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Letter from Publisher

Climate Grief

Lately, I’ve felt like I’ve lost my best friend—as if someone I love has received a terminal diagnosis. Natural Awakenings has sounded the alert on the effects of climate change for years, but walking my beloved nearby Gulf of Mexico beach amid dead sea life while coughing from red tide has been heart wrenching. We’re all grieving this tragic loss of wildlife, our once pristine environment and the future of South Florida.

Researching climate grief and eco-anxiety on the Internet reveals that thinking daily about such dire implications can be a crushing psychological burden. A 2017 American Psychological Association report found the phenomenon is causing stress, anxiety, depression and relationship strain, leading to feelings of fear, helplessness and disengagement. Those physically impacted by climate-augmented crises fare worse.

I discovered a Salt Lake City initiative named the Good Grief Project at GoodGriefGroup.org that holds meetings to boost community involvement and give people a place to converse about what they’re experiencing in a safe, nonjudgmental context. They’ve found that when anxiety and fear pop up, we tend to bury it. Given the opportunity to grieve and talk about our emotion helps move us from feeling paralyzed into taking some action and thus feeling more hopeful.

Guilt over being part of the problem—of which I’m blatantly reminded every trash day—comes from recognizing how entrenched I am in the very practices I know are damaging and destructive. I’m now more determined than ever to step up my zero waste game, applying tips from this month’s Green Living article on page 25.  

Meanwhile, I too, point fingers at big polluters and decades of purchased or cowardly policymakers that could have helped prevent this latest situation. Working together, we can help turn around this tsunami of death, beginning with upcoming elections.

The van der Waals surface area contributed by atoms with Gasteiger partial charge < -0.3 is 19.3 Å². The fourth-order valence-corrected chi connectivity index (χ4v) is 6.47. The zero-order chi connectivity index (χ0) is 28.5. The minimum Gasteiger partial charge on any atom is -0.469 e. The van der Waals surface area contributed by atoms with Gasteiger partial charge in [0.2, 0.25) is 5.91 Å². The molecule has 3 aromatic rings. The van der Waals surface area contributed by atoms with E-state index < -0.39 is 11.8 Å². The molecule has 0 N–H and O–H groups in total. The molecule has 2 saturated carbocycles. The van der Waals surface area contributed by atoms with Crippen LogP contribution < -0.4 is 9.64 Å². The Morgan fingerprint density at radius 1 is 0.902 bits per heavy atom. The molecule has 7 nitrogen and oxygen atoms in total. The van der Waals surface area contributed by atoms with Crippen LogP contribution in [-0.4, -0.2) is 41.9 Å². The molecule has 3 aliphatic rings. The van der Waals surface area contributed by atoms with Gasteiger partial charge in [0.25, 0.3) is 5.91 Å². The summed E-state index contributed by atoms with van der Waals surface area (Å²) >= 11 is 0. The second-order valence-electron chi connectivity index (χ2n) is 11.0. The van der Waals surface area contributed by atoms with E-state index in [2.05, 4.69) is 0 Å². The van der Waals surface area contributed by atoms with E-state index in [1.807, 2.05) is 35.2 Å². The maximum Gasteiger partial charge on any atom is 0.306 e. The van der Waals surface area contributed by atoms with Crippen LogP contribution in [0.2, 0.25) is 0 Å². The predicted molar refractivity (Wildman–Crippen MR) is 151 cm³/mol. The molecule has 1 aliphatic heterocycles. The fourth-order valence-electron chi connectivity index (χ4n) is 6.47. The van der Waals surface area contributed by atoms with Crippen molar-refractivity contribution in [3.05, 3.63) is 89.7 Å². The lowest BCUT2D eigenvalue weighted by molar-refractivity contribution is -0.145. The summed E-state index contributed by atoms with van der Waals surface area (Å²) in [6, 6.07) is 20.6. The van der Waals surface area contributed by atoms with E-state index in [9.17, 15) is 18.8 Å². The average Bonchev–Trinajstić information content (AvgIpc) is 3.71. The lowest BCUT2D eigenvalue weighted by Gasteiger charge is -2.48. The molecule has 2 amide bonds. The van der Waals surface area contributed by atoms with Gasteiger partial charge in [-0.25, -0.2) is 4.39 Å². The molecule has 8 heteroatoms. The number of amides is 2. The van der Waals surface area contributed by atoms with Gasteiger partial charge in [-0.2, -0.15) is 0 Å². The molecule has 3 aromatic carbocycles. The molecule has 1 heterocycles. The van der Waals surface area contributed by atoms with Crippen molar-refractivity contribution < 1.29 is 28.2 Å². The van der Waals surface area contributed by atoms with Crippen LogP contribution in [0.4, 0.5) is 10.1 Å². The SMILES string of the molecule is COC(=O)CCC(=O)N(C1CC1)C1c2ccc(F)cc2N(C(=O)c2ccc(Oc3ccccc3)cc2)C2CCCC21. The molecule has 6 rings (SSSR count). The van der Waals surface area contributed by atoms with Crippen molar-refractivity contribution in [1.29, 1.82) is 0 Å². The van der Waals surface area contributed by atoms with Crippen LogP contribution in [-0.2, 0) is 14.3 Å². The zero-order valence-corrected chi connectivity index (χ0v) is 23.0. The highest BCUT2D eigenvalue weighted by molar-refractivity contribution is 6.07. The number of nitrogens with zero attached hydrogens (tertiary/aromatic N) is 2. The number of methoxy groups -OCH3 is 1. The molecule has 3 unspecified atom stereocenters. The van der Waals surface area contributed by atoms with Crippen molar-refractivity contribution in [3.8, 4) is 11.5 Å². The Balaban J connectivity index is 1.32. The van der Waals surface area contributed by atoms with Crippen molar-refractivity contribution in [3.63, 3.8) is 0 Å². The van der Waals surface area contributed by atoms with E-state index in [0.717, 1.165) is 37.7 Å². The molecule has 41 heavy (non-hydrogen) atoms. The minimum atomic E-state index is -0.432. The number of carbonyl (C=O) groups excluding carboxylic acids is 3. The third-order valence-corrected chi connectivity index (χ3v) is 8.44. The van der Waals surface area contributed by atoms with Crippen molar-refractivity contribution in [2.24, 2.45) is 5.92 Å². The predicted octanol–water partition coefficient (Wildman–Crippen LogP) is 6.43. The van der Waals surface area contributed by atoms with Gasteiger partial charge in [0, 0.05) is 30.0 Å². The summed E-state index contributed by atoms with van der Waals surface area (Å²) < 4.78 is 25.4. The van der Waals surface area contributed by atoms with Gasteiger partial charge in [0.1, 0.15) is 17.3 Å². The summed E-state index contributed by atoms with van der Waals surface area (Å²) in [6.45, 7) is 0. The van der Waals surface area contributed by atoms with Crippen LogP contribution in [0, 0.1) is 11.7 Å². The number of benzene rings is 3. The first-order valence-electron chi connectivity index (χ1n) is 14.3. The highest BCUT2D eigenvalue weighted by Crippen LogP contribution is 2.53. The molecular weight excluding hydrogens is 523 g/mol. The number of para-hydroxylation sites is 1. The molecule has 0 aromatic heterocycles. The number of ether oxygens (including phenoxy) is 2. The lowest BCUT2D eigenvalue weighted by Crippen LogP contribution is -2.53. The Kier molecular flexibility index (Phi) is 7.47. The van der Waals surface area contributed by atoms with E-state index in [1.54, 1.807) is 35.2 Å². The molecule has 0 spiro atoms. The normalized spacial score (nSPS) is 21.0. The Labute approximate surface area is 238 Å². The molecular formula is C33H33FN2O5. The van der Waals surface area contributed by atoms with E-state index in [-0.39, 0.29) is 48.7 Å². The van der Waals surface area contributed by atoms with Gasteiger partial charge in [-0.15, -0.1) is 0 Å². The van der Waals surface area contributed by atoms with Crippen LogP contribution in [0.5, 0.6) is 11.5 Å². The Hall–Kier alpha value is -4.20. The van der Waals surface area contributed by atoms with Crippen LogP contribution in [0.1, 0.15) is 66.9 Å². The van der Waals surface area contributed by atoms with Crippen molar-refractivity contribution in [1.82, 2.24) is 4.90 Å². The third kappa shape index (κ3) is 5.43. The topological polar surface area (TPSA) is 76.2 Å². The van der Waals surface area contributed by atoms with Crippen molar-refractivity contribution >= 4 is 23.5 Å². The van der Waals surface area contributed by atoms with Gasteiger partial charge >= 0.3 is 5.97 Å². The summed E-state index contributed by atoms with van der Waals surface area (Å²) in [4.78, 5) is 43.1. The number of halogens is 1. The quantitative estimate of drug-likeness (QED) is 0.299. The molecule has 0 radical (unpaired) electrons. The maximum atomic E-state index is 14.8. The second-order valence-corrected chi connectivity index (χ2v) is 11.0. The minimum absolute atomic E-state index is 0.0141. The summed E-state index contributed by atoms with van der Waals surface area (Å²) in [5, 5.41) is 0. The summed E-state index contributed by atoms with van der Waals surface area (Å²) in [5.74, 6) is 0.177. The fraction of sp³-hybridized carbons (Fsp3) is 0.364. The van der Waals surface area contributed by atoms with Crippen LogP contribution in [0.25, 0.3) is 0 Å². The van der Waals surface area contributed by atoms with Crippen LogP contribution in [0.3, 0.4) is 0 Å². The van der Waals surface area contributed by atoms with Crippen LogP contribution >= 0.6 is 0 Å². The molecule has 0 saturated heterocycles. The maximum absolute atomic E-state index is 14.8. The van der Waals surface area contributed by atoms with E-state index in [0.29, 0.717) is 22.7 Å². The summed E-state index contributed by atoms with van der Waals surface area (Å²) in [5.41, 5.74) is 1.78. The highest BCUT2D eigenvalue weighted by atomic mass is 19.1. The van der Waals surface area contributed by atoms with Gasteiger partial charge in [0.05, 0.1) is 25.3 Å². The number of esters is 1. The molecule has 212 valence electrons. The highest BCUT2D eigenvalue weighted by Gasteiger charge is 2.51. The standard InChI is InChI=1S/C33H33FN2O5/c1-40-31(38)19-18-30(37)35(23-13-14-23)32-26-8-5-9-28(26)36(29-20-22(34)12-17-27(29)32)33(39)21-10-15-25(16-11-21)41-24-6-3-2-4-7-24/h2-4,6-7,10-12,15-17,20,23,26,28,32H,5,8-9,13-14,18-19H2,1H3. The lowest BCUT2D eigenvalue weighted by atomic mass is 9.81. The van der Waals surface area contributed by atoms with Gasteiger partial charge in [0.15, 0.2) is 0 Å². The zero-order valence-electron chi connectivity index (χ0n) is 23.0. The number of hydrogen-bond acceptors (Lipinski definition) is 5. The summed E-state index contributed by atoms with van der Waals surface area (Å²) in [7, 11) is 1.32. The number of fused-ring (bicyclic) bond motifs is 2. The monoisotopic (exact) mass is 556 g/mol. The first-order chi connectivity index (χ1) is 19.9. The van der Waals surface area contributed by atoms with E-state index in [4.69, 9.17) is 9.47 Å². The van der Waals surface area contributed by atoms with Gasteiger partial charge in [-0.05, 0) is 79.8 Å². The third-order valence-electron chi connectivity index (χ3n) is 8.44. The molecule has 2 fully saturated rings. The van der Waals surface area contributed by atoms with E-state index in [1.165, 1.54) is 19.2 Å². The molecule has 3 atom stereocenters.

Ecological problems brewing for years now have our urgent attention. Local environmental groups and concerned citizens are populating town meetings, holding hands along the coastline and putting pressure on policymakers, determined to find solutions to save the state’s precious core ecosystem.

Like me, I trust you’ll be inspired by Linda Sechrist’s local feature story, “South Florida’s Water Crisis Dilemma,” which highlights what local environmental groups are doing and how you can get involved (page 22). No one can afford to sit this one out, so let’s meet up at the Southwest Florida People’s Climate March on September 8 at Centennial Park in downtown Fort Myers as a next step. It’s one of thousands of rallies taking place worldwide to demand that local leaders commit to building a fossil fuel-free world.

If we all pull together as if our lives depended on it, because they do, we can require change across the globe—a radical cultural shift, and one to which we can all contribute through our daily actions. Now that’s reason for hope!

Here’s to rising to the occasion,

Sharon Signature

Sharon Bruckman

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